Humanizing the Digital Experience: How Virtual Financial Coaching Can Help Credit Unions Win Again on Member Service
VP of Financial Services AI
Why should a person open an account or apply for a loan with a credit union? Google “why choose a credit union.” The most cited reasons from experts such as NerdWallet and U.S. News are that credit unions have stronger customer service and more competitive interest rates. In 2021, however, the customer service differentiator is debatable, and the interest rate advantage is not compelling.
The days where great bank service meant short branch lines and a staff that knows the member’s name are gone. Today, the digitally native millennials and generation Z, the largest demographic, define winning service as leading technology. Innovations such as “cardless” ATMs, Wells Fargo’s Control Tower, and BofA’s Erica trump relationship banking. In fact, for younger generations, calling customer service or walking into a branch is “too much effort and forced person-to-person interaction” (how terrible!).
Credit unions face a systemic scale disadvantage in the technology acquisition race with mega and regional banks that have multibillion-dollar IT and innovation budgets. It is no wonder that the University of Michigan American Consumer Satisfaction Index (ACSI) has ranked banks ahead of credit unions for the last two years. With the pandemic depressing branch traffic, most likely permanently, credit union’s member service disadvantage will only grow.
With their key competitive differentiators neutralized, credit unions face an existential crisis. But they need not panic. There is a defensible, winning strategy that builds upon credit unions’ historic strength in deeper relationships and better member service.COVID dealt the credit union movement another strategic blow – historically low interest rates. With savings account interest rates at a measly 0.04% and mortgage rates below 3%, credit unions are left with no room to offer a rate that presents a compelling reason to buy. And the collective wisdom of the bond market, with ten-year treasuries yielding below 1.5%, means that the “smart money” is betting that low interest rates are here to stay for the foreseeable future.
With their key competitive differentiators neutralized, credit unions face an existential crisis. But they need not panic. There is a defensible, winning strategy that builds upon credit unions’ historic strength in deeper relationships and better member service.
That strategy, however, requires credit unions to double down on their stated mission, which usually says something like “a lifelong partner in member financial success” or “committed to member financial well-being.” Building a long-term relationship and delivering guidance to help members achieve their financial goals is the ultimate customer service. A recently released J.D. Power study noted that overall customer satisfaction increases 229 points (on a 1,000-point scale) when customers are offered advice that completely meets their needs. Member receptiveness to financial guidance is likely high since, according to the Financial Health Network, 60% of credit union members are financially struggling.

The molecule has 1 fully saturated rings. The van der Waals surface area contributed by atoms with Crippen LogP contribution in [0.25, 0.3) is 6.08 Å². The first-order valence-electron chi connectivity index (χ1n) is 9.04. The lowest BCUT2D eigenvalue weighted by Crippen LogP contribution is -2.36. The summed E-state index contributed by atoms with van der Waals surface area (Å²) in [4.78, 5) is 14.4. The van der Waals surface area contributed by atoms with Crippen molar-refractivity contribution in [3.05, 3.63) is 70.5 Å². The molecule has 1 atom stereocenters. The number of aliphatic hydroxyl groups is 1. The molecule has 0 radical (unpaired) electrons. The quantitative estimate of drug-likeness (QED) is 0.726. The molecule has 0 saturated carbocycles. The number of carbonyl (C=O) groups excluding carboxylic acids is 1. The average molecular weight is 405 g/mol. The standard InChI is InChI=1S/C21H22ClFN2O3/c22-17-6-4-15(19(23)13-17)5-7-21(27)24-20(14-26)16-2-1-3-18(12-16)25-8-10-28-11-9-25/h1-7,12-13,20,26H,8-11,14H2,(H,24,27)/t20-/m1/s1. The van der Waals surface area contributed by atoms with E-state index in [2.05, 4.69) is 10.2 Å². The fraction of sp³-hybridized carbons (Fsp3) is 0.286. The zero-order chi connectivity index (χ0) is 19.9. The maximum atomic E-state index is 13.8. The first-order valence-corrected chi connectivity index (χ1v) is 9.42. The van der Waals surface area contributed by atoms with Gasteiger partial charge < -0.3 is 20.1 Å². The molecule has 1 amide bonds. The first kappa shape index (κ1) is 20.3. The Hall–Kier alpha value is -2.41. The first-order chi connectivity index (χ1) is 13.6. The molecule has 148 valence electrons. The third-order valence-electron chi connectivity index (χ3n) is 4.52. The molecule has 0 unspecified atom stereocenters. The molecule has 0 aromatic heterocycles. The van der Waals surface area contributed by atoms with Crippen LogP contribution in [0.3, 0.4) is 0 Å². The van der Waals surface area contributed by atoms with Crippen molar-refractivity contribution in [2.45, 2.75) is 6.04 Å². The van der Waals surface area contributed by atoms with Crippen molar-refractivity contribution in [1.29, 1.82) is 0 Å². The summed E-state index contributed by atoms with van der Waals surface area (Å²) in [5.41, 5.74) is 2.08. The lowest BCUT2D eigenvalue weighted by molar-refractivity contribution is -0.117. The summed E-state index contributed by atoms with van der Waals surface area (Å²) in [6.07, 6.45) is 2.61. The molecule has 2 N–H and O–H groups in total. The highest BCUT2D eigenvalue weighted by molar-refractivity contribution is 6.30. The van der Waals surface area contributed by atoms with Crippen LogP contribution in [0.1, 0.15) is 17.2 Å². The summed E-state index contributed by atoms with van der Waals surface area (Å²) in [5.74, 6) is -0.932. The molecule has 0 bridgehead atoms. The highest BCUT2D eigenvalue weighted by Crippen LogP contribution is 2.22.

Building a long-term relationship and delivering guidance to help members achieve their financial goals is the ultimate customer service.When it comes to helping people achieve their financial goals, credit unions are better positioned than banks to deliver that promise. Credit unions, with their nonprofit structure, exist to serve their members, who are the organization’s owners. In my current role as a technology executive, I speak with dozens of credit union leaders each month about their financial wellness efforts. It is clear to me that the deep commitment to member financial wellness and goal achievement is in the credit union DNA. They are quick to invest in financial wellness and education efforts. U.S. News agrees, noting that credit unions lead in financial counseling and financial literacy resources. By contrast, the largest banks, which command the majority of market share, are shackled with Wall Street’s quarterly earnings yoke.
Prior to my current role, I ran a team of financial health coaches at a megabank. Even though the team was beloved by customers, earning sky high satisfaction scores, and was featured in the bank’s brand advertising campaign, I had to battle to keep the team alive. Finance executives wanted proof of a positive short-term ROI, while compliance executives worried that bankers could go off-script, introducing too much risk. Ultimately, the team was disbanded.
Ensuring that products and channel touch points support member financial goal attainment is a heavy lift, but one that does not require credit unions to recklessly throw resources at the objective. Firms can make major strides implementing this defensible strategy by deploying the latest technologies, a member segmentation strategy, and the unique capabilities of each channel.
The environment has possibly never been more threatening to credit unions. The good news, however, is that they can use their current strategic disadvantage as a case for action to boldly move to a more defensible strategy -- one where the credit unions lead the financial industry with a value proposition that delivers the advice people need to secure financial wellness and achieve their long-term financial goals. Given advances in AI and digital engagement solutions, the investment to implement such a strategy is manageable, while inaction is unimaginable and may result in the credit union movement slowly withering.
Author: Mike Lawson
Married to a most gorgeous and wonderful wife, raising 5 kiddos (including twins!), enjoy helping others tell their stories, and love surfing SoCal waves. Keep it simple.